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Lexus is using the all-new UX to jump into the popular luxury entry-level SUV fray, where it will square off against the Audi Q3, BMW X1, Infiniti QX30, and Jaguar E-Pace, among others.
Many of these models are just raised hatchbacks marketed as SUVs for city-dwelling young adults, and the UX is no different. In effect, it replaces the Lexus CT 200h, a hybrid hatchback that didn’t quite deliver on its promise of blending efficiency with luxury.
We found the UX—which could be thought of as the Lexus Prius—to be thrifty on fuel and loaded with safety equipment, which are pluses.
But the driving experience that's good around town suffers when drivers demand a power surge. Its ride is okay, but it falls short of what we expect from Lexus. Of course, we’ll have more details once we’ve put it through all of our tests.
The UX sits below the luxury compact Lexus NX SUV in price and size. Its optional hybrid powertrain is unique in this segment. In fact, the only way to get all-wheel drive on the UX is to buy the UX 250h. The base, front-wheel-drive UX 200 will start in the low-$30,000 range and has a 169-hp, 2.0-liter four-cylinder engine that is paired with a continuously variable transmission (CVT) that’s similar to the one in the Toyota Corolla Hatchback.
We rented a UX from Lexus to try it out before we buy our own. It has the 175-hp, 2.0-liter hybrid engine and a CVT that is specifically designed for hybrids. Both versions of the UX go on sale in December.
How It Drives
The UX pulls away smoothly from a stop, with the immediacy that drivers have to come to expect from an electrified powertrain. The engine and transmission combination is fine for everyday driving, but under hard acceleration the UX becomes boisterous—in a bad way. The CVT lets the engine rev high and get loud when drivers accelerate to merge with highway traffic or to climb a hill.
Lexus is targeting an EPA rating of 38 mpg combined for the Hybrid and 33 mpg for the UX 200. In CR’s tests, none of the UX’s competitors got better than 29 mpg overall.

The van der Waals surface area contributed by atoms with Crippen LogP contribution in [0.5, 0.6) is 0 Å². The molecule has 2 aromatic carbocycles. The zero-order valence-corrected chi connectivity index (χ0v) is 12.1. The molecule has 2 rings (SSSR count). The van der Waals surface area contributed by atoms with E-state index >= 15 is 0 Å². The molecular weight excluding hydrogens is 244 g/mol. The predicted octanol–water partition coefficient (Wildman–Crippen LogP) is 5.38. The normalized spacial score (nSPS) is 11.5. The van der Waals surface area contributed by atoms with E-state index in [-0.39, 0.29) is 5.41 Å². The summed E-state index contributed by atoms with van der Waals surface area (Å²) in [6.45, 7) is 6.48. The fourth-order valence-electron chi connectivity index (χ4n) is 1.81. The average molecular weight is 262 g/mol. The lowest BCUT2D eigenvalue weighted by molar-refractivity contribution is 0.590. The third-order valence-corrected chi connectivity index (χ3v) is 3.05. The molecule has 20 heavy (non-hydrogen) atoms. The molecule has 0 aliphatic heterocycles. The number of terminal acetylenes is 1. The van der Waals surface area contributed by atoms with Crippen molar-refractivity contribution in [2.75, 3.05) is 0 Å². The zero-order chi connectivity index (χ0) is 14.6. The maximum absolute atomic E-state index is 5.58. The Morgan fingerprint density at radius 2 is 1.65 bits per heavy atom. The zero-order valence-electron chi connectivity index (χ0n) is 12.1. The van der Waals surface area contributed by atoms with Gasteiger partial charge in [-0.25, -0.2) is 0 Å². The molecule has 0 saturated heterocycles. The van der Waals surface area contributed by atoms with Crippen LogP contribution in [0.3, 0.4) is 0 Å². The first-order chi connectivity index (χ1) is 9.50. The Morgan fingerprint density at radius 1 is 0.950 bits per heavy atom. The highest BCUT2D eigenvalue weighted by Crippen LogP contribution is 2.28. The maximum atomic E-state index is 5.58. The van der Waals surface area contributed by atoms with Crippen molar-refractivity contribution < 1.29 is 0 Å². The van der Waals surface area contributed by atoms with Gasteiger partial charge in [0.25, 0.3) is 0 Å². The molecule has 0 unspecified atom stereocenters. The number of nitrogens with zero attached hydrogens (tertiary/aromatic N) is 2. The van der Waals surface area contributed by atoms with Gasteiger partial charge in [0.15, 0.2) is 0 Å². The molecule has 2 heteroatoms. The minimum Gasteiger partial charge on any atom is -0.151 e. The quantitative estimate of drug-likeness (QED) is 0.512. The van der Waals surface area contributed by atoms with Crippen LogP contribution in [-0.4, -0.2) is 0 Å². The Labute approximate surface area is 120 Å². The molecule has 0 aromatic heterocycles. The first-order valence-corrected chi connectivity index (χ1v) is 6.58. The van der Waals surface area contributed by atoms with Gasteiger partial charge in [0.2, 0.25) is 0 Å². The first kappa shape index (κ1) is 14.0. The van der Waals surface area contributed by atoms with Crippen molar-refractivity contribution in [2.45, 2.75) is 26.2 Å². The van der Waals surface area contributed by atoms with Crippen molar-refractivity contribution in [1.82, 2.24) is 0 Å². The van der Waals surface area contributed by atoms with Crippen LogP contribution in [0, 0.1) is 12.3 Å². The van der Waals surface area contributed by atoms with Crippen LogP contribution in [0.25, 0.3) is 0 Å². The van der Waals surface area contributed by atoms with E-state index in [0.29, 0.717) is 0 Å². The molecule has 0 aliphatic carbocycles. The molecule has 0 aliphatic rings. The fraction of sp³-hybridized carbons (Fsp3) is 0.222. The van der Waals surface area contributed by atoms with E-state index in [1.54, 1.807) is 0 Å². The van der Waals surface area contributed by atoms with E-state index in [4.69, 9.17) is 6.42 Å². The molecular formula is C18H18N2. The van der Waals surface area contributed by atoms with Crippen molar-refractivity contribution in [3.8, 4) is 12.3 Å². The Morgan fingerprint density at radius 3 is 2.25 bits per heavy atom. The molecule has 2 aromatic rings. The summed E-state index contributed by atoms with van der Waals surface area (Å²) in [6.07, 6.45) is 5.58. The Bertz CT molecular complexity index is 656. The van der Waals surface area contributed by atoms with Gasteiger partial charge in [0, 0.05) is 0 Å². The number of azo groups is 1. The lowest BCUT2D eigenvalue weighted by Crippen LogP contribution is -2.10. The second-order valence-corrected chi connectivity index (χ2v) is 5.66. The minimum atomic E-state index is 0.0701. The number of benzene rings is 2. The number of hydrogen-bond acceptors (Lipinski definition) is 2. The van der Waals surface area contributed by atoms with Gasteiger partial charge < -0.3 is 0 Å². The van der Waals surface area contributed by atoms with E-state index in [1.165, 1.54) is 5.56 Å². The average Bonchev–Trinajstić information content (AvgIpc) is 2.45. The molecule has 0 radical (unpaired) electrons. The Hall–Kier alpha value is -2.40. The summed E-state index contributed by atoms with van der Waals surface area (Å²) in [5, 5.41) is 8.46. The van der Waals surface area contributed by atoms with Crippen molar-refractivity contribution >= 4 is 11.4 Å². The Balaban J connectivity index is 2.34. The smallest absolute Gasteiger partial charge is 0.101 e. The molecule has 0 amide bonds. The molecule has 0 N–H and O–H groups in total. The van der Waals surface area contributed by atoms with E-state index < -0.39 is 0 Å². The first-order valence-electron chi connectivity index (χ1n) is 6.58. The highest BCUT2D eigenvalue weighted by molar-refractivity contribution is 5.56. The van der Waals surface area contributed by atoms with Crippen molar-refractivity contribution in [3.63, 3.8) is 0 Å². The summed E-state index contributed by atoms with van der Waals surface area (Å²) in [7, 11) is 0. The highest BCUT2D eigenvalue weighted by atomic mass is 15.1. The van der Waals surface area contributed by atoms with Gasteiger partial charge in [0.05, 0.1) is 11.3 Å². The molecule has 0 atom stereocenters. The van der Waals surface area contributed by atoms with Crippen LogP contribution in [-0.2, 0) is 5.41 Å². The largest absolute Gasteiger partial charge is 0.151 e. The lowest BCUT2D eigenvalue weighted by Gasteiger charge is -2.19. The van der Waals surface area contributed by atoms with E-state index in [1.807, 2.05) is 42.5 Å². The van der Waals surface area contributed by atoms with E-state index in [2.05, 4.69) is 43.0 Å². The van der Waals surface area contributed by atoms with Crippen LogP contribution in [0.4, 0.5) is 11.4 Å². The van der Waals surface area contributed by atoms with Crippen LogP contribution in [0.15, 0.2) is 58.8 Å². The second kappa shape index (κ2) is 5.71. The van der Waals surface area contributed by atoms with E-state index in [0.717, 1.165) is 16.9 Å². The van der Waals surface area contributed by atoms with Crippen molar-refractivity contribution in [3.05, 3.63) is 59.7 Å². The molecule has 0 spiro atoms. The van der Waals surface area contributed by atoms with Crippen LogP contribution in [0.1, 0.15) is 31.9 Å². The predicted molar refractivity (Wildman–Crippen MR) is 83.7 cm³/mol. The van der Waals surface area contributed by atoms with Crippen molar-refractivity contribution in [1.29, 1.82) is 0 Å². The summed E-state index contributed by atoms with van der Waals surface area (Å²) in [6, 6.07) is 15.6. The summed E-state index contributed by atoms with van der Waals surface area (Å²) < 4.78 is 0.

The UX’s ride and handling are nothing special. It doesn’t have the handling capability that would make it enjoyable in taking sharp turns. The ride is pleasant; on most roads the suspension capably filters out bumps from potholes. But every once in a while we felt a big, hard impact, which may not be what Lexus buyers expect.
We think the UX does a good job of suppressing wind and road noises, but it isn’t quite up to the library-like quietness of other Lexus vehicles.
The UX’s space up front is on a par with the competition. Most of our drivers found the seats to be comfortable, and typical for the class. The preproduction UX we rented had a steering wheel with power tilt and telescoping adjustments, which help drivers easily create a comfortable seating position. We all liked the modern-looking interior and its high-quality materials, particularly the attractive brown leather.
But that front-seat space comes at the expense of rear-passenger room. Knee and toe room are both limited there, a common problem for this segment.
The infotainment system includes the annoying touchpad found in many Lexus models. It’s a challenge to use because drivers have to move the cursor by hand while they glance at the screen to confirm their choice. In addition, some features can’t be accessed at speeds above 20 mph.
Fortunately, the touchpad is not needed for many audio functions. Instead, the UX has a small pod on the console between the seats with a tuning thumbwheel and buttons for easy access to changing the audio volume, source, and tuning without using the touchpad. Apple CarPlay (but not Android Auto) connectivity is standard.
The climate controls are at the base of the center dash and feature lots of hard buttons, including ones for the heated seats and steering wheel. We liked the illuminated knobs used to adjust the directions of the air vents. However, Lexus still forces owners to use the touchpad and infotainment screen to make some adjustments, such as syncing the temperature or turning the air conditioning on and off.
The rear seats fold down to expand the cargo area, but long items such as a bicycle require the front seats to be moved forward in order for those objects to fit. In addition, the high load floor means people will have to really lift their cargo to get it inside.
Safety and Driver-Assist Systems
The UX comes standard with the Lexus Lexus Safety System+, which includes forward-collision warning and automatic emergency braking. The system will also be able to recognize pedestrians at night and detect cyclists during the day. However, blind-spot warning is only optional.
What is the UX? It could be seen as the luxurious, all-wheel-drive Toyota Prius that some buyers have been waiting for. Or it could be a way for Lexus to stand out in the luxury subcompact SUV class—despite arriving late to that party. Clearly, the UX’s advantage is its fuel economy and standard advanced safety equipment, which for some may be the perfect user experience.
We look forward to spending more time in a 2019 Lexus UX, once we buy our own to test.
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